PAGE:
By Carolina S. Ruiz Austria

The word "Heresy"

was used by Irenaeus in Contra Haereses to discredit his opponents in the early Christian Church. It has no purely objective meaning without an authoritative system of dogma.

Tuesday, January 01, 2008

Communication as Child's Play

Children have the uncanny ability to connect without needing (or depending) on language. While this picture looks like any group of school aged children having fun, its actually a picture of a Filipino girl (my daughter) who doesn't speak or understand Japanese and two boys (sons of our friend Mako and Siloy), who don't speak or understand anything but Japanese.

Wev'e seen it happen before of course. Two years ago she met and played with a friend's son who was born and raised in Turkey. He didn't know a word of English (because he hadn't attended school yet) and still he and my daughter played for hours and laughed out loud and made their parents swear to help them keep in touch through the internet.

It shouldn't be surprising that kids communicate well without depending on verbal or written language. Even when pre-school children can already converse well with adults and other kids from the same culture, they really haven't been doing it (using language) long enough to have lost touch of the other ways of connecting.

Scientists have pointed out that just because babies can't speak words yet, it doesn't mean they don't understand what we say. In fact, in a few experiments, babies whose voice boxes hadn't developed yet were taught successfully how to sign fluently, even before they spoke their first word!

In a world where "literacy" or the ability to read and write is a prized skill on which success often depends, in many contexts it also represents our position within societal heirarchies. Up until a few years ago and perhaps even up to this day in many contexts, Dyslexia was always considered as a disability or a handicap, instead of what many experts now consider a different or unique learning ability; orientation or way of thinking.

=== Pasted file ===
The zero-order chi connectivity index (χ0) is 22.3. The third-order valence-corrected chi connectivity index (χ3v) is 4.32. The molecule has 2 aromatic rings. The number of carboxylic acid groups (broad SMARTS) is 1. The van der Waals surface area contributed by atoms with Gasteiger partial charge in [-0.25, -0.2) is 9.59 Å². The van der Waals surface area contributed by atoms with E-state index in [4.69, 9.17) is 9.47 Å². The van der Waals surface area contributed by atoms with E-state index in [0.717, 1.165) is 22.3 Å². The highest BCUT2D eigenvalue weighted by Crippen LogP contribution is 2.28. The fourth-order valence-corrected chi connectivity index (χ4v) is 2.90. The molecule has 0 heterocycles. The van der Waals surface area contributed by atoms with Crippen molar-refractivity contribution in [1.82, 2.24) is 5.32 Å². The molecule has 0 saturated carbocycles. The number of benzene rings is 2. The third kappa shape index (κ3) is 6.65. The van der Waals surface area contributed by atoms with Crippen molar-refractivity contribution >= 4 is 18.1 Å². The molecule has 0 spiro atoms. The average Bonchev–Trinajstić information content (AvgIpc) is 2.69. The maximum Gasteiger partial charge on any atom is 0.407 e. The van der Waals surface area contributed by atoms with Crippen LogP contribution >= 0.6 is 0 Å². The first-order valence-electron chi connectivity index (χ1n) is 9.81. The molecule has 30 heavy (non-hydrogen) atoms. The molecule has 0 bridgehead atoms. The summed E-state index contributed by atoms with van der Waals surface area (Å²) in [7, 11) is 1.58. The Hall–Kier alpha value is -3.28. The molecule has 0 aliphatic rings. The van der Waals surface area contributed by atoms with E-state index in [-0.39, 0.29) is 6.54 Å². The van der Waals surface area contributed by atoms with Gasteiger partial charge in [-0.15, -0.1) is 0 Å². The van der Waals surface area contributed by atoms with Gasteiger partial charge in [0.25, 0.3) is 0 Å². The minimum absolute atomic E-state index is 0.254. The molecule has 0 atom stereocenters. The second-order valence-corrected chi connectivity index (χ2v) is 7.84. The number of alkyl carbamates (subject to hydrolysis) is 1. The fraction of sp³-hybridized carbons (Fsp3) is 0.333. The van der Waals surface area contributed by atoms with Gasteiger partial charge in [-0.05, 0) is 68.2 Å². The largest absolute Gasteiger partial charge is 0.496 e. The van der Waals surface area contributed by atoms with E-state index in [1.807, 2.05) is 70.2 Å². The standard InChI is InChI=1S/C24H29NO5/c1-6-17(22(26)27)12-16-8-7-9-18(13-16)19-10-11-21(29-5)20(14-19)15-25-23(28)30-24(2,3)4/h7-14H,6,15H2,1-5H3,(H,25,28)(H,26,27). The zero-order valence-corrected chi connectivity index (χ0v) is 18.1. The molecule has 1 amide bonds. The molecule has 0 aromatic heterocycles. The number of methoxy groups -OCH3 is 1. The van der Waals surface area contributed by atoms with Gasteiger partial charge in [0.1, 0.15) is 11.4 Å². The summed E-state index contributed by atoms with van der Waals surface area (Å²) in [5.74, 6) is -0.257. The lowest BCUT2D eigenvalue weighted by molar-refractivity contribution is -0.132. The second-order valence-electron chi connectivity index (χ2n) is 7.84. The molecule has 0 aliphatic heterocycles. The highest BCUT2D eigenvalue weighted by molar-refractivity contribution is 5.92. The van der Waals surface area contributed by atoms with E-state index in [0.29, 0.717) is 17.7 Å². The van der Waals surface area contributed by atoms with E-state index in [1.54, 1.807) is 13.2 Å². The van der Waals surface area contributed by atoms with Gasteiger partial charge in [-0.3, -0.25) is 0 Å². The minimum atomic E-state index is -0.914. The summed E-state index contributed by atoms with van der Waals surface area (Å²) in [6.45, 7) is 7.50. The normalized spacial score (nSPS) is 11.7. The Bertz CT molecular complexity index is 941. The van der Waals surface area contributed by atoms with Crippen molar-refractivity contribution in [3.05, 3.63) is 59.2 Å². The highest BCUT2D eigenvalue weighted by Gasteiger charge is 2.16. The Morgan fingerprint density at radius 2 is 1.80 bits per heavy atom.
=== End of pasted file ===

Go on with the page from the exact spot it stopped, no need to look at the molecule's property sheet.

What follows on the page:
Yet what language you speak and write also defines your place in the hierarchy. In Manila (as well as other places in the world like India) for instance, a new breed of "yuppies" and office workers are the "English speaking," employees of call centers.

For my daughters' friends, who are half Filipino and half-Japanese school aged boys, there isn't much incentive to learning Filipino (their Father's language). Being half-Filipino already makes them vulnerable to bullying in school.

Of course as cruel as children can be towards other children, we know they learn it all from adults.If it were the other way around and adults looked to their children to learn things, the world would easily be a better place.

Recommended Links:
Center for Japanese-Filipino Families

More than Words


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